By Teresa Welsh |
Every four years, voters in a handful of states effectively pick the president. Current Electoral College rules force candidates in November to focus their resources on a dozen swing states. In nomination contests, it's often even worse.
Barely 1 in 300 Americans lives in New Hampshire, but since 1952, only Hubert Humphrey in 1968 earned a major-party nomination without finishing in the top two in its primary. This year the nomination dreams of Michele Bachmann and Rick Perry were effectively ended by 121,501 Iowa Republicans, less than the population of Miramar, Fla., and 206 other cities.
Iowa and New Hampshire guard their first-in-the-nation status as zealously as grade schoolers hoarding crayons, but it's time for them to share. We should combine the best of what the current rules promote with what large majorities of Americans support: a national primary where everyone votes on an equal basis.
Starting small and having a series of contests over time, as we do now, gives less well-financed candidates a better chance and provides opportunities for debates in a range of states. Those values would only be enhanced by rotating which states vote early, as proposed by most reformers. Yet a fairer schedule isn't enough. Contest order inevitably has an unfair impact on who wins and which issues garner candidate attention. The momentum earned from early state wins can lead to media attention and campaign donations that make a nomination inevitable, as with John Kerry in 2004 and John McCain in 2008.
That's why state contests should only winnow the field before we give everyone an equal vote in a national primary. States with a total of eight congressional districts would vote first. That might be a single state or a few small states. Every two weeks for four months, more states would hold contests, representing a gradually increasing total population and changing in order every four years. Convention delegates would be allocated proportionally to better reflect different opinions within the state. States might pay for primaries or let parties come up with their own rules.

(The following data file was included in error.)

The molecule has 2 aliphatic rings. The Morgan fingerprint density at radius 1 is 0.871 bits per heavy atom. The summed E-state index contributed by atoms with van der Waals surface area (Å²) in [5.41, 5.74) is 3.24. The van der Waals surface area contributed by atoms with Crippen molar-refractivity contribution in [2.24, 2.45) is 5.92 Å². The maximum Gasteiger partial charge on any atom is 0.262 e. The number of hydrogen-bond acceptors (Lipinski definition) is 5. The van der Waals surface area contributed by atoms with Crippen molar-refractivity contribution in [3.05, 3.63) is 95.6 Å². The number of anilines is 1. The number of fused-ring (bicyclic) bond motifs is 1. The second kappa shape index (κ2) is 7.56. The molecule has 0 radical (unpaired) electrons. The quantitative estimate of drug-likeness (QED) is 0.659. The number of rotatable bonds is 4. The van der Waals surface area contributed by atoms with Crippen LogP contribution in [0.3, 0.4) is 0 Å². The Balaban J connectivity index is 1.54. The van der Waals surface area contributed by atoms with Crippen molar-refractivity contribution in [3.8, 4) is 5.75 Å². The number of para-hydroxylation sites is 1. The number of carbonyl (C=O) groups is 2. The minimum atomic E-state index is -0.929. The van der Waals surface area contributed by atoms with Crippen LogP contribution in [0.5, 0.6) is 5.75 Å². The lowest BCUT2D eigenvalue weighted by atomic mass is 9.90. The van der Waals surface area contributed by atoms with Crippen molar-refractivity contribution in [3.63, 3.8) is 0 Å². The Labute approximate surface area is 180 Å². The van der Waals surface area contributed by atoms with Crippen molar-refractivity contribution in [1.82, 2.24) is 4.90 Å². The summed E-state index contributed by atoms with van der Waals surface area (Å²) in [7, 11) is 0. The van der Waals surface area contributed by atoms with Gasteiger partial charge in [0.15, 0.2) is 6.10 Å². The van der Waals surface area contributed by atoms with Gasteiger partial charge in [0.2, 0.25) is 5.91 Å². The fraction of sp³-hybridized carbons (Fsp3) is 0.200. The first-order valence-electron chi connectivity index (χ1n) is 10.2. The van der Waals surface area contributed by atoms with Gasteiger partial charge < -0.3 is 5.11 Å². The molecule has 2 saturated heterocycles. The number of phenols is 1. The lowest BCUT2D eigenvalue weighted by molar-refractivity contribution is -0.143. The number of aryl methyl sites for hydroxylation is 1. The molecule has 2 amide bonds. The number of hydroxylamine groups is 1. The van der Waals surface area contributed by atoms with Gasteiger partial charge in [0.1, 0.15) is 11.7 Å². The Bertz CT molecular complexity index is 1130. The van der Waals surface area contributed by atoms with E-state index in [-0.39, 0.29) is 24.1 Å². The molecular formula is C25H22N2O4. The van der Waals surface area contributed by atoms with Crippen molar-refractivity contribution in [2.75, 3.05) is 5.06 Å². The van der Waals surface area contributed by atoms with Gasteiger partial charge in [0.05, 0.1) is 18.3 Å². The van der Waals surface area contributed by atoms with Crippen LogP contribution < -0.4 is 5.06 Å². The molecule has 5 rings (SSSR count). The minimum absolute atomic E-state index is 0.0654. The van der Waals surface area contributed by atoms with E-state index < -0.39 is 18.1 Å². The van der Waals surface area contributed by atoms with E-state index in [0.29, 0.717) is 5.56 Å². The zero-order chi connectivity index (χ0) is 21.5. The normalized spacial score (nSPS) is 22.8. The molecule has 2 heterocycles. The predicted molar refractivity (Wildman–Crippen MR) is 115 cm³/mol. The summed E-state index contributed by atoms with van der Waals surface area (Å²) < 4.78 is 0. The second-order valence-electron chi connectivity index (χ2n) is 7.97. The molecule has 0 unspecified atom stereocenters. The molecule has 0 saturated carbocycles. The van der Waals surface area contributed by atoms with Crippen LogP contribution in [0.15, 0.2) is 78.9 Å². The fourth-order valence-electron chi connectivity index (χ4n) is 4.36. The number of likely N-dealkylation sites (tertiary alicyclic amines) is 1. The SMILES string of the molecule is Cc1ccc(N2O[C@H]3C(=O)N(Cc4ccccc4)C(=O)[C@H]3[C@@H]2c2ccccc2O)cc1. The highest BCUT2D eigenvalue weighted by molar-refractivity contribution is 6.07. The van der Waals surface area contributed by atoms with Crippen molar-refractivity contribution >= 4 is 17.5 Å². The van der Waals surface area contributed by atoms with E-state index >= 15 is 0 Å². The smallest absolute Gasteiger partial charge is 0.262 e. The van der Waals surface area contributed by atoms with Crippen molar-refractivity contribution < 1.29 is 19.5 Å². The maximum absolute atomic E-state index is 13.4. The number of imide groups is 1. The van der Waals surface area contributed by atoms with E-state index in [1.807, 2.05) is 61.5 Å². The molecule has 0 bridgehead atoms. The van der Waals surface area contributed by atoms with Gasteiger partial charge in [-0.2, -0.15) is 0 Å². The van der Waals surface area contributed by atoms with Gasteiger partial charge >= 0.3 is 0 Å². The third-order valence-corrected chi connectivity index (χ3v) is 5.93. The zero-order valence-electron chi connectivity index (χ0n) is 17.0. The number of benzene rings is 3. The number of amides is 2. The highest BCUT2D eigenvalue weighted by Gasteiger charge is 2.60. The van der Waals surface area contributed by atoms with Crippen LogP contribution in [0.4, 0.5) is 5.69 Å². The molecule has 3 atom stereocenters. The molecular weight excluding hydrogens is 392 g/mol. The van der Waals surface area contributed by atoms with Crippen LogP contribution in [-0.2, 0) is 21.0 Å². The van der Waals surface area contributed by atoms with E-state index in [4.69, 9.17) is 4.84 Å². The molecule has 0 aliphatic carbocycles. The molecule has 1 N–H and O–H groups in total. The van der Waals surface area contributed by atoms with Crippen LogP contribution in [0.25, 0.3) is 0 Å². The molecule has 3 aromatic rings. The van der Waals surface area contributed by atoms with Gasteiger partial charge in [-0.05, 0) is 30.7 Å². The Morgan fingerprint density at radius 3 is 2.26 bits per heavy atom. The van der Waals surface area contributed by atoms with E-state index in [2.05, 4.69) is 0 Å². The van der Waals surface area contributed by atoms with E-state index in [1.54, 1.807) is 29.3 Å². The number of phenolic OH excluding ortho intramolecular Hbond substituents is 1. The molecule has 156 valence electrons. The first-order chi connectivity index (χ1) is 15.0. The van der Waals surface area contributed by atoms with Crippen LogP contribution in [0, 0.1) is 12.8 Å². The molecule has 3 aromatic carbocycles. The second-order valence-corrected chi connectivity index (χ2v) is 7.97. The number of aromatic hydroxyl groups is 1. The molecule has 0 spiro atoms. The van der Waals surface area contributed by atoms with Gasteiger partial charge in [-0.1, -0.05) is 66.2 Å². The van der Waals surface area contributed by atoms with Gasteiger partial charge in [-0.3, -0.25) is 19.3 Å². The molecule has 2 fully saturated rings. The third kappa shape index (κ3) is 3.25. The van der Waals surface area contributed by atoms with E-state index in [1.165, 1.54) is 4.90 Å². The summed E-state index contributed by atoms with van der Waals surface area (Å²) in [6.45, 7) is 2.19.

No voter would be left behind, however. In June, soon after the last state contests, there would be a national primary—ideally twinned with congressional primaries to further boost turnout. In a competitive year, parties should advance three candidates, giving more credible candidates a chance to make their case and allowing strong candidates to win even if entering the contest late.
In both the national primary and state contests, parties should try the Australian system of instant runoff voting. It avoids "vote splitting"—a candidate winning with 40 percent even though 60 percent strongly prefer another—by allowing voters to indicate a first, second, and third choice and simulating a runoff. Not only would it uphold majority rule, but it would discourage excessive negative attacks because candidates would need to earn second choices from backers of losing candidates.
This combination plan addresses concerns that a national primary would limit deliberation and make money too important. In a national contest unfolding over time, candidates would be smart to campaign in every state, organizing grass-roots operations and learning about the diverse interests of our nation. Then, at the end, all Americans could come together within their party of choice to participate in an election grounded in that fundamental value of representative democracy: one person, one vote. Let's be bold and make every vote count in 2016.
About Rob Richie Executive Director of FairVote
Terry Shumaker Former United States Ambassador and Democratic National Committee Member